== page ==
Should U.S. provide money to Palestinian Authority-NO.

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Israel's accords with the Palestine Liberation Organization are based on the assumption that the PLO has sincerely transformed itself from a terrorist organization and is prepared to live in peace with Israel.

The PLO's record during the two years since the first peace accords were signed shows, however, a consistent pattern of violating commitments.

Ensuring that the PLO keeps its commitments is important because, as Sens. Joseph Lieberman (D.-Conn.) and Connie Mack (R.-Fla.) have written, "So long as the PLO and [leader Yasser] Arafat are not held to commitments they have made, there will be no peace."

Here are some specifics. The PLO has pledged to "discipline" PLO members or factions that engage in terrorism — but several PLO factions (the Hawks division of Arafat's Fatah, the Popular Front for the Liberation of Palestine and the Democratic Front for the Liberation of Palestine) have continued carrying out attacks against Israelis. Despite this, Arafat has not expelled them from the PLO or taken any other disciplinary steps against them.

While the accords require Arafat and the PLO to take "all measures necessary" to prevent anti-Israeli terror by groups like the fundamentalist Muslim Hamas, they have not disarmed Hamas members, shut down their training camps or honored any of Israel's requests for the extradition of 15 terrorists.

The accords also obligate Arafat to call upon Palestinian Arab audiences to "reject terrorism and violence." Instead, he continually makes speeches calling for "jihad [holy war], via deaths, via battles" and praises those who have murdered Israelis as "heroes" and "stars." He tells Arab audiences that the accords are just one phase in the PLO's 1974 "Strategy of Phases" for destroying Israel gradually. And he refuses to change the PLO Covenant, even though 30 of its 33 clauses call for the destruction of Israel or urge violence against Israel.

Despite the PLO's record of violating virtually every aspect of the accords, the Clinton administration is pushing ahead with its plan to give the PLO $500 million in U.S. aid over five years. Congress has rightly made such aid conditional on the PLO's fulfilling its commitments. But Congress also created a significant loophole by giving the president the sole power to "certify" that the PLO is in compliance with the accords.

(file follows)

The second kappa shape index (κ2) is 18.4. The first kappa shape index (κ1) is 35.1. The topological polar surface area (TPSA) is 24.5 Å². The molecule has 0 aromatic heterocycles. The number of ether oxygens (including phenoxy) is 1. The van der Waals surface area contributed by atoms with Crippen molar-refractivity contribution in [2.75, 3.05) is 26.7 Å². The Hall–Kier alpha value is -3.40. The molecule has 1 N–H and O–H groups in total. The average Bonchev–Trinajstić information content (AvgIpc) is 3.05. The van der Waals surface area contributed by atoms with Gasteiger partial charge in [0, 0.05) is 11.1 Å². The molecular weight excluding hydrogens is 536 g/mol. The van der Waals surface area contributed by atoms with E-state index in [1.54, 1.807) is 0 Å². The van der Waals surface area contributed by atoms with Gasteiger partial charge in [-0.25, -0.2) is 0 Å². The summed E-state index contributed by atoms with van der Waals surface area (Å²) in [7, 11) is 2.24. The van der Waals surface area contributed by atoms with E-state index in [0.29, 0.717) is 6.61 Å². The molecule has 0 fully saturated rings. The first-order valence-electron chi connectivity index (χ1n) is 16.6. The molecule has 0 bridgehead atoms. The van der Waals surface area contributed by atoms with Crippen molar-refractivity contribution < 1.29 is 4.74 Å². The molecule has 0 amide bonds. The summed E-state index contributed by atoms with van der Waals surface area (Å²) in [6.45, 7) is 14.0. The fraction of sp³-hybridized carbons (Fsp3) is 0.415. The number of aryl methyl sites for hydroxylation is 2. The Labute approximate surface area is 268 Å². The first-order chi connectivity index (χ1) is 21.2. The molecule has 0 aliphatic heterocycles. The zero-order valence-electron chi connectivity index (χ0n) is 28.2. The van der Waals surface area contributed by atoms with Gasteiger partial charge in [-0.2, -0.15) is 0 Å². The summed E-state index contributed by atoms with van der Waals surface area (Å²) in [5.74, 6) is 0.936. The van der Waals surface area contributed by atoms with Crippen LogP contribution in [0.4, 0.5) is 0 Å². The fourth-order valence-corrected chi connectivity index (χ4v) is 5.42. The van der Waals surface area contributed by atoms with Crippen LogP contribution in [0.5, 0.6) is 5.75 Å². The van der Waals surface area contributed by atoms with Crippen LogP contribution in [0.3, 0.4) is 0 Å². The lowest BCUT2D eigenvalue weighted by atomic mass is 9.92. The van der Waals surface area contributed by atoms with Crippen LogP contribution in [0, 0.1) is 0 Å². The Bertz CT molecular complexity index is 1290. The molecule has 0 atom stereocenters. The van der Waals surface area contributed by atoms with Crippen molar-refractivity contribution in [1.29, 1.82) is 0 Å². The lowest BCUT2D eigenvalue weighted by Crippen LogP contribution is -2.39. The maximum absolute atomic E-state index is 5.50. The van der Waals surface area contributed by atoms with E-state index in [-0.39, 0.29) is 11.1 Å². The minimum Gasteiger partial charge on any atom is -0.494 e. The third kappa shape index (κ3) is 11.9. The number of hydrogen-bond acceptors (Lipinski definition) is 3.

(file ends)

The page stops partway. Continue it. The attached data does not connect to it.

President Clinton has decided that it is, basing his determination on biannual State Department reports that have minimized, distorted or ignored the many PLO violations. Both U.S. Rep. Benjamin Gilman (R.-N.Y.), chairman of the House International Relations Committee, and the Jerusalem Post, Israel's English-language daily called the most recent State Department report a "whitewash."

That whitewash has not convinced the American public. A Luntz Poll taken in May 1995 found that 78 percent of Americans opposed giving further aid to the PLO until it keeps its commitments. A survey of American Jews by the American Jewish Committee, released in September, found 63 percent oppose further "economic assistance to the Palestinians"; 71 percent say that Arafat and the PLO cannot be "relied upon to honor agreements and refrain from terrorism"; 91 percent believe that "the PLO is not doing enough to control terrorist activities against Israel"; and 56 percent believe that "the goal of the Arabs is not the return of occupied territories, but rather the destruction of Israel."

Opposition to aid to the PLO is especially understandable in view of the mounting evidence of corruption in the PLO's handling of foreign donations. Great Britain is investigating the PLO's misappropriation of part of a $5 million British donation, while Norway and the United Nations Oversight Committee are investigating the disappearance of a $100,000 Norwegian grant that was supposed to fund a PLO agricultural project. At least $16 million in foreign contributions that was intended for humanitarian projects was diverted to PLO military and propaganda activities in Lebanon last year.

Does the PLO even need American money? A 1993 study by the British National Criminal Intelligence found that the PLO has worldwide assets of $8-10 billion and an annual income of $1.5-2 billion.

Meanwhile, the U.S. General Accounting Office recently concluded its own investigation of the PLO's assets and a declassified report said last month that Arafat has "launched several attempts to frustrate" donor controls over aid to his Palestinian Authority, which controls the Gaza Strip and increasing parts of the West Bank.

Many Americans also wonder why the United States should help an organization that murdered Americans in the past and to this day makes no apology or effort at restitution. Prominent American victims of PLO terror include Cleo Noel Jr., the U.S. ambassador to the Sudan; Gail Rubin, niece of the late U.S. Sen. Abraham Ribicoff; and Leon Klinghoffer, the tourist shot to death in his wheelchair aboard the Achille Lauro.

The U.S. government must pressure the PLO for compliance before the latter takes control of more territory: The more territorial gains the PLO makes, the less incentive it will have to abide by the accords. Money can be used as leverage to pressure the PLO to comply with its commitments. Congress should suspend all U.S. aid to the PLO immediately; aid should be resumed only after Congress has determined that the PLO has complied with its commitments, for a period of not less than six months.